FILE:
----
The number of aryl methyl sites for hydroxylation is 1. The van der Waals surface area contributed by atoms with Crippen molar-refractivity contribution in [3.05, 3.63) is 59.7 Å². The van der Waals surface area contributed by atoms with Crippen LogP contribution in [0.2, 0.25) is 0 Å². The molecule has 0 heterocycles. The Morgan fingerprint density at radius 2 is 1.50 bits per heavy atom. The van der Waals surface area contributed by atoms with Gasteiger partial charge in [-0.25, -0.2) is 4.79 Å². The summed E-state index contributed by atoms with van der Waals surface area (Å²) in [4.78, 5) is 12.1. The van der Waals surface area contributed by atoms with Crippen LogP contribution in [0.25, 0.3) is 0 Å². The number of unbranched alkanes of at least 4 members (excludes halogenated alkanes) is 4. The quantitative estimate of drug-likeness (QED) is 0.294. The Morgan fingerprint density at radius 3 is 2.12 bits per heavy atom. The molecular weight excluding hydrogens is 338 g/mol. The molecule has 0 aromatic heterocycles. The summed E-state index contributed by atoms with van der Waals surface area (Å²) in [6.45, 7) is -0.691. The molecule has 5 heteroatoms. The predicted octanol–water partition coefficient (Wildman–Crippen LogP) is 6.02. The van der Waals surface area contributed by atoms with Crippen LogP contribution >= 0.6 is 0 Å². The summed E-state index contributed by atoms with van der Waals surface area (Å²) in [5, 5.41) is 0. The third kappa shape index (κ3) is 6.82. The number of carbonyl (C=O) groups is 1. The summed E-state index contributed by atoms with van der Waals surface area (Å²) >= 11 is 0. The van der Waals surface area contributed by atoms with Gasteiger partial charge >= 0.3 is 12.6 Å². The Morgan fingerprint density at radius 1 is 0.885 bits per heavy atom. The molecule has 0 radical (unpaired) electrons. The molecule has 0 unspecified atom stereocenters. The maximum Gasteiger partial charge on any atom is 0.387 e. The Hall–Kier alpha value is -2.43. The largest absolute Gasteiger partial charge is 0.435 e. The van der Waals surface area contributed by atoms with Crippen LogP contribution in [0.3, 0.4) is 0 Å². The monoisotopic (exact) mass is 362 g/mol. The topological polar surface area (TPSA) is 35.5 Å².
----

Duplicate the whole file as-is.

The number of aryl methyl sites for hydroxylation is 1. The van der Waals surface area contributed by atoms with Crippen molar-refractivity contribution in [3.05, 3.63) is 59.7 Å². The van der Waals surface area contributed by atoms with Crippen LogP contribution in [0.2, 0.25) is 0 Å². The molecule has 0 heterocycles. The Morgan fingerprint density at radius 2 is 1.50 bits per heavy atom. The van der Waals surface area contributed by atoms with Gasteiger partial charge in [-0.25, -0.2) is 4.79 Å². The summed E-state index contributed by atoms with van der Waals surface area (Å²) in [4.78, 5) is 12.1. The van der Waals surface area contributed by atoms with Crippen LogP contribution in [0.25, 0.3) is 0 Å². The number of unbranched alkanes of at least 4 members (excludes halogenated alkanes) is 4. The quantitative estimate of drug-likeness (QED) is 0.294. The Morgan fingerprint density at radius 3 is 2.12 bits per heavy atom. The molecular weight excluding hydrogens is 338 g/mol. The molecule has 0 aromatic heterocycles. The summed E-state index contributed by atoms with van der Waals surface area (Å²) in [6.45, 7) is -0.691. The molecule has 5 heteroatoms. The predicted octanol–water partition coefficient (Wildman–Crippen LogP) is 6.02. The van der Waals surface area contributed by atoms with Crippen LogP contribution >= 0.6 is 0 Å². The summed E-state index contributed by atoms with van der Waals surface area (Å²) in [5, 5.41) is 0. The third kappa shape index (κ3) is 6.82. The number of carbonyl (C=O) groups is 1. The summed E-state index contributed by atoms with van der Waals surface area (Å²) >= 11 is 0. The van der Waals surface area contributed by atoms with Gasteiger partial charge >= 0.3 is 12.6 Å². The Morgan fingerprint density at radius 1 is 0.885 bits per heavy atom. The molecule has 0 radical (unpaired) electrons. The molecule has 0 unspecified atom stereocenters. The maximum Gasteiger partial charge on any atom is 0.387 e. The Hall–Kier alpha value is -2.43. The largest absolute Gasteiger partial charge is 0.435 e. The van der Waals surface area contributed by atoms with Crippen LogP contribution in [0.3, 0.4) is 0 Å². The monoisotopic (exact) mass is 362 g/mol. The topological polar surface area (TPSA) is 35.5 Å².